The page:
Does that mean I do everything well? Definitely not, but hopefully by gaining new knowledge about myself and the world around me I gain an appreciation for those who can do things I can’t. That appreciation helps me build great relationships with people who have different talents. In life you need people who can do the jobs you can’t. 
You have heard the phrase, “No man is an island.” That is very true.
For example, I know I will never be an accountant. Numbers hate me. I could however, become a ceramic tile layer. While numbers may hate me, angles love me. In my mind, accounting tends to be more statistical, numbers in rows and rows, while the geometry of measurements and angles are alive, more relational. I love relationships. You would think, math is math, but it’s very different. 
If I had listened to those who said, you’ve never done that, or you can’t do that, I would have missed out on learning a very satisfying hobby. By the same token, I know I have to be very careful when I balance my checkbook. Lucky for me, I have a relationship with someone who is great with numbers to help me. Just because you have learned how to do a task, does not mean it comes easy to you, or it is something you should pursue. But now I know that is a direction I don’t want to go.
Sometimes the events placed in your path change your direction. Many people would allow that change to stop them, but I propose that you use your negative to create a positive. Sometimes negative motivation can lead you in a positive direction.
You would think, as someone who loves to learn new things, I would have attended a multitude of accredited colleges or universities. Alas, I have not. I have an ongoing education in LIFE. I have to say, I’m a survivor and I’m very proud of that.
When I was 19, life crashed in and I had no choice but to learn how to take care of myself. I was in design school, with a promising future ahead and a new husband. Life was perfect until he became very ill. 
As a new wife, I did what needed to be done, I left school and spent the next year with my husband in and out of the hospital as he fought severe complications from juvenile diabetes. Just before my 20th birthday, the unthinkable happened, he passed away. 
On my own, I had to work just to survive and keep a roof above my head, a car to drive, basic survival; there was no time to go back to school. I had BILLS. 
There were so many people in my life, telling me I would never get a job that amounted to anything because I didn’t finish school. If I had listened to them, I’d still be at Burger Queen today. 

As it turned out, I kept applying and my persistence and talent got me in the door to my first design job at age 20, before most of my peers were even out of school. I worked diligently to learn everything I could about the business I was in. That is a habit I have retained even now.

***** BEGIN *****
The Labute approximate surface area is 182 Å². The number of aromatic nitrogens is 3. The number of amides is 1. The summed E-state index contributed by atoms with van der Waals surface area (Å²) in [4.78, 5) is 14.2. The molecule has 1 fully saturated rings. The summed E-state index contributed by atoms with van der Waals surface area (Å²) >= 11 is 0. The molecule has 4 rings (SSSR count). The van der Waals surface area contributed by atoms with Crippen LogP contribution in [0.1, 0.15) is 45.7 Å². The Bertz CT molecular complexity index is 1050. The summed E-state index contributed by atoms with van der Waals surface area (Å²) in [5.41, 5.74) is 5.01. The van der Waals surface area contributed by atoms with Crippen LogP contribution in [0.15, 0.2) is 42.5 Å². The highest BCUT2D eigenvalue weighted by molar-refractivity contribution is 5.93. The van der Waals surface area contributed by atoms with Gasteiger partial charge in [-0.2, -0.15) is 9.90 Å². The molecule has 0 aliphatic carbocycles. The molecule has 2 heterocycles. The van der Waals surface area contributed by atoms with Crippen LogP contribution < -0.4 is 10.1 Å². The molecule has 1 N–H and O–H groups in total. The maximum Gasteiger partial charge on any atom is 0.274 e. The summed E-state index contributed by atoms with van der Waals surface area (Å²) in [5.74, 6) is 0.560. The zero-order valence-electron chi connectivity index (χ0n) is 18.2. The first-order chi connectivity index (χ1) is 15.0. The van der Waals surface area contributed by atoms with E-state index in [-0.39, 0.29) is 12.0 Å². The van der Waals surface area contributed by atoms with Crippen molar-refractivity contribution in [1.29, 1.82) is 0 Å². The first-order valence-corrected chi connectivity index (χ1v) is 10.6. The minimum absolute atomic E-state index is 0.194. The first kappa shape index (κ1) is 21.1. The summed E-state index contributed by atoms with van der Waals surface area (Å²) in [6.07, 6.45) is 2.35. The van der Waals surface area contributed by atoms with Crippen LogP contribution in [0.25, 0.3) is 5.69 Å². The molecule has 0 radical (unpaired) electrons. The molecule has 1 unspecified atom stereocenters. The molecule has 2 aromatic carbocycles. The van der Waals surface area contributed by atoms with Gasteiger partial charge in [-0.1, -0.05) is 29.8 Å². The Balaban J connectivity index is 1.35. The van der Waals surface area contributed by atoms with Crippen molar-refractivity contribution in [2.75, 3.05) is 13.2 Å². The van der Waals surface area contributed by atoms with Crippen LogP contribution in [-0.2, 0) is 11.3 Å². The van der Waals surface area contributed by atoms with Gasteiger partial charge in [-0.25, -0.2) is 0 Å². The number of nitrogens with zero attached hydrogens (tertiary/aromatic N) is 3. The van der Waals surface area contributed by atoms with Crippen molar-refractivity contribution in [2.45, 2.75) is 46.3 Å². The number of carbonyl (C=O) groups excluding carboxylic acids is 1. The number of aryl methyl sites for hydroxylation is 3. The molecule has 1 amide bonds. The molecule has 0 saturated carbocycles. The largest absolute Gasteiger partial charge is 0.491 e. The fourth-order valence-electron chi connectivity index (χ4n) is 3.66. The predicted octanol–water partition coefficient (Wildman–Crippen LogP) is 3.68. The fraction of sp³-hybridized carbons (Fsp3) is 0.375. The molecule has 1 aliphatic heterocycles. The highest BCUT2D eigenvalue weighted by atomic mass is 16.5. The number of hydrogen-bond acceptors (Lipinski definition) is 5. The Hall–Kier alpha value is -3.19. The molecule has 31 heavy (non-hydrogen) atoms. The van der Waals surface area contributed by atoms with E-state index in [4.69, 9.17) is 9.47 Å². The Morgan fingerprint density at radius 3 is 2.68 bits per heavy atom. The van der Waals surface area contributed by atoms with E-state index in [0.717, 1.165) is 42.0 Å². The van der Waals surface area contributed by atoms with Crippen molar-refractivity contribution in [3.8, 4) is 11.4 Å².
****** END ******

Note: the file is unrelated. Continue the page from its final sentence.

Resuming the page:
My philosophy, and it’s served me very well, never be afraid to try something above your pay grade. My first “real” design job was is screen printing. I designed wearable art for colleges all across the US. I was very good at my job, I took instruction well, paid attention to the details and had a way with customers. My art director saw something in me and encouraged it, he relied on me to get things done and help in areas he where he was overwhelmed. 
Because I was able to bridge a gap between creative and sales/customer service our parent company in Nashville promoted me to train other artists in screen printing techniques and be a liaison between the sales staff and the art department. I was also offered the opportunity to learn computer graphics, which I immediately jumped on. 

My desire to learn served as a stepping stone to my first promotion, and my next, and then to my next position and my next.
Every job I have ever had was there to teach me something valuable. Never discount experience, good or bad. Good shows you are making progress, bad teaches you to go in another direction. Each job offers opportunities to learn great things and expand your skill set. 
My point is, by being willing to try something new, I gained potential for greater things. A motivational stepping stone, that launched me into my next career phase. I’m not knocking a good degree, I believe education is very important, but sometimes experience and willingness speak volumes more. 
Never let anyone knock you down because of education, or lack of it. The world is a very diverse place, don’t limit yourself to negative view of it.
There are employers out there who think outside of the box and are willing to see the potential in others. Don’t be afraid to try for something better. When an opportunity arises, work hard and show your capacity and willingness to learn and excel. A good work ethic can be priceless in business.